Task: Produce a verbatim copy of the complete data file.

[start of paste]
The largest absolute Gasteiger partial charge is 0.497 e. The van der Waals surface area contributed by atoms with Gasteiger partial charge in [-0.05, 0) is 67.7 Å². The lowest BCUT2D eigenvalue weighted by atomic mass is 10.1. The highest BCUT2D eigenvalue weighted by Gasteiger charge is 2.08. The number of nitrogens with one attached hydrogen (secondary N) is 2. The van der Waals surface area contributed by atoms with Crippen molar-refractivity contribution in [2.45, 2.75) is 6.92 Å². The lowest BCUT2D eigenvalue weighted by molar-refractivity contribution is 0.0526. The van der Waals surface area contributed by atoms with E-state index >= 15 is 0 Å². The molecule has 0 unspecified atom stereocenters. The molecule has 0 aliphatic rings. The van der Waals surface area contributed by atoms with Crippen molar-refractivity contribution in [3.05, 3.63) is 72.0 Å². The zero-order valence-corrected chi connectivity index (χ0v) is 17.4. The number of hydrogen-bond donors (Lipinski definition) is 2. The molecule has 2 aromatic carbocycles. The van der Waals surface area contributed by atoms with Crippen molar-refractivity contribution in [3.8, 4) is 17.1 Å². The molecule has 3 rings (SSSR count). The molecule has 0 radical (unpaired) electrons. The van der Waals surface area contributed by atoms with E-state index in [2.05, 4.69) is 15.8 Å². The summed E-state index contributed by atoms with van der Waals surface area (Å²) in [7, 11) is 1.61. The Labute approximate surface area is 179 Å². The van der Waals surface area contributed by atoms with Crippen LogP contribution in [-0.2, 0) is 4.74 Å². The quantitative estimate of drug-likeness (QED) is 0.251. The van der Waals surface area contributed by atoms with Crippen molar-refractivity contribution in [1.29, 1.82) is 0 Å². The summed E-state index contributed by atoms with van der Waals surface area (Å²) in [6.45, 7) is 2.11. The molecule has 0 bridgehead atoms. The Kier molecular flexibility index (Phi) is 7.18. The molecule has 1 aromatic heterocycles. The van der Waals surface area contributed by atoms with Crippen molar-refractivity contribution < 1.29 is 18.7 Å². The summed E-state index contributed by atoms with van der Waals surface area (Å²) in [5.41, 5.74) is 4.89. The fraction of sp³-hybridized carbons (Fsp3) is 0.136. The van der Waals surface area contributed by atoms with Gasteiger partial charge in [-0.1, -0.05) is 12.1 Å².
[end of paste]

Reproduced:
The largest absolute Gasteiger partial charge is 0.497 e. The van der Waals surface area contributed by atoms with Gasteiger partial charge in [-0.05, 0) is 67.7 Å². The lowest BCUT2D eigenvalue weighted by atomic mass is 10.1. The highest BCUT2D eigenvalue weighted by Gasteiger charge is 2.08. The number of nitrogens with one attached hydrogen (secondary N) is 2. The van der Waals surface area contributed by atoms with Crippen molar-refractivity contribution in [2.45, 2.75) is 6.92 Å². The lowest BCUT2D eigenvalue weighted by molar-refractivity contribution is 0.0526. The van der Waals surface area contributed by atoms with E-state index >= 15 is 0 Å². The molecule has 0 unspecified atom stereocenters. The molecule has 0 aliphatic rings. The van der Waals surface area contributed by atoms with Crippen molar-refractivity contribution in [3.05, 3.63) is 72.0 Å². The zero-order valence-corrected chi connectivity index (χ0v) is 17.4. The number of hydrogen-bond donors (Lipinski definition) is 2. The molecule has 2 aromatic carbocycles. The van der Waals surface area contributed by atoms with Crippen molar-refractivity contribution in [3.8, 4) is 17.1 Å². The molecule has 3 rings (SSSR count). The molecule has 0 radical (unpaired) electrons. The van der Waals surface area contributed by atoms with E-state index in [2.05, 4.69) is 15.8 Å². The summed E-state index contributed by atoms with van der Waals surface area (Å²) in [7, 11) is 1.61. The Labute approximate surface area is 179 Å². The van der Waals surface area contributed by atoms with Crippen LogP contribution in [-0.2, 0) is 4.74 Å². The quantitative estimate of drug-likeness (QED) is 0.251. The van der Waals surface area contributed by atoms with Crippen molar-refractivity contribution in [1.29, 1.82) is 0 Å². The summed E-state index contributed by atoms with van der Waals surface area (Å²) in [6.45, 7) is 2.11. The molecule has 0 bridgehead atoms. The Kier molecular flexibility index (Phi) is 7.18. The molecule has 1 aromatic heterocycles. The van der Waals surface area contributed by atoms with Crippen molar-refractivity contribution < 1.29 is 18.7 Å². The summed E-state index contributed by atoms with van der Waals surface area (Å²) in [5.41, 5.74) is 4.89. The fraction of sp³-hybridized carbons (Fsp3) is 0.136. The van der Waals surface area contributed by atoms with Gasteiger partial charge in [-0.1, -0.05) is 12.1 Å².